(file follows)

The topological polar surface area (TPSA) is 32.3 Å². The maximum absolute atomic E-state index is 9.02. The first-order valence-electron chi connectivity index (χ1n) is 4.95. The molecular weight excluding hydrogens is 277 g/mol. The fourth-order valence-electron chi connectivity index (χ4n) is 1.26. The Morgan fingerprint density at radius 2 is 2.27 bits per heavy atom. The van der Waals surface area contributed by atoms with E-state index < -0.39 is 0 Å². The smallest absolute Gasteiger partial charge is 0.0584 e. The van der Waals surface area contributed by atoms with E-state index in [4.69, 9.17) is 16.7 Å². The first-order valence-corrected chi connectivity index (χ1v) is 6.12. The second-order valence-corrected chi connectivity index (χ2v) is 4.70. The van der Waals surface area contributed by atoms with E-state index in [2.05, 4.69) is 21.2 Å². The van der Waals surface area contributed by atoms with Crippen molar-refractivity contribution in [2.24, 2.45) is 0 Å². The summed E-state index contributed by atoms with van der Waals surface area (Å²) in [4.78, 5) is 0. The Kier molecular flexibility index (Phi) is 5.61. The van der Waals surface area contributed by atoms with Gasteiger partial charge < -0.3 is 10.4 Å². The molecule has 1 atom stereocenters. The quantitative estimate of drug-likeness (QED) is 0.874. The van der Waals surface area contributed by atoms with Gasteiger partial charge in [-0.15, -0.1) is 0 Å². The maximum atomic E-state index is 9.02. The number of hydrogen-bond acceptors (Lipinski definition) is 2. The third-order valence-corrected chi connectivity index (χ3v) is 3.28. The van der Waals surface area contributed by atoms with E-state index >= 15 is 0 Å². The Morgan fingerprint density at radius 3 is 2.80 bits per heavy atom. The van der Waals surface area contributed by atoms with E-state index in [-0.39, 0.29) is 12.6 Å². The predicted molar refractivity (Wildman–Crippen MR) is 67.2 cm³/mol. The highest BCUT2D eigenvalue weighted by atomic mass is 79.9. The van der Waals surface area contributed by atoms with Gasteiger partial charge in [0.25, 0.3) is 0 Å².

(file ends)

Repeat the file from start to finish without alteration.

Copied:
The topological polar surface area (TPSA) is 32.3 Å². The maximum absolute atomic E-state index is 9.02. The first-order valence-electron chi connectivity index (χ1n) is 4.95. The molecular weight excluding hydrogens is 277 g/mol. The fourth-order valence-electron chi connectivity index (χ4n) is 1.26. The Morgan fingerprint density at radius 2 is 2.27 bits per heavy atom. The van der Waals surface area contributed by atoms with E-state index < -0.39 is 0 Å². The smallest absolute Gasteiger partial charge is 0.0584 e. The van der Waals surface area contributed by atoms with E-state index in [4.69, 9.17) is 16.7 Å². The first-order valence-corrected chi connectivity index (χ1v) is 6.12. The second-order valence-corrected chi connectivity index (χ2v) is 4.70. The van der Waals surface area contributed by atoms with E-state index in [2.05, 4.69) is 21.2 Å². The van der Waals surface area contributed by atoms with Crippen molar-refractivity contribution in [2.24, 2.45) is 0 Å². The summed E-state index contributed by atoms with van der Waals surface area (Å²) in [4.78, 5) is 0. The Kier molecular flexibility index (Phi) is 5.61. The van der Waals surface area contributed by atoms with Gasteiger partial charge < -0.3 is 10.4 Å². The molecule has 1 atom stereocenters. The quantitative estimate of drug-likeness (QED) is 0.874. The van der Waals surface area contributed by atoms with Gasteiger partial charge in [-0.15, -0.1) is 0 Å². The maximum atomic E-state index is 9.02. The number of hydrogen-bond acceptors (Lipinski definition) is 2. The third-order valence-corrected chi connectivity index (χ3v) is 3.28. The van der Waals surface area contributed by atoms with E-state index >= 15 is 0 Å². The Morgan fingerprint density at radius 3 is 2.80 bits per heavy atom. The van der Waals surface area contributed by atoms with E-state index in [-0.39, 0.29) is 12.6 Å². The predicted molar refractivity (Wildman–Crippen MR) is 67.2 cm³/mol. The highest BCUT2D eigenvalue weighted by atomic mass is 79.9. The van der Waals surface area contributed by atoms with Gasteiger partial charge in [0.25, 0.3) is 0 Å².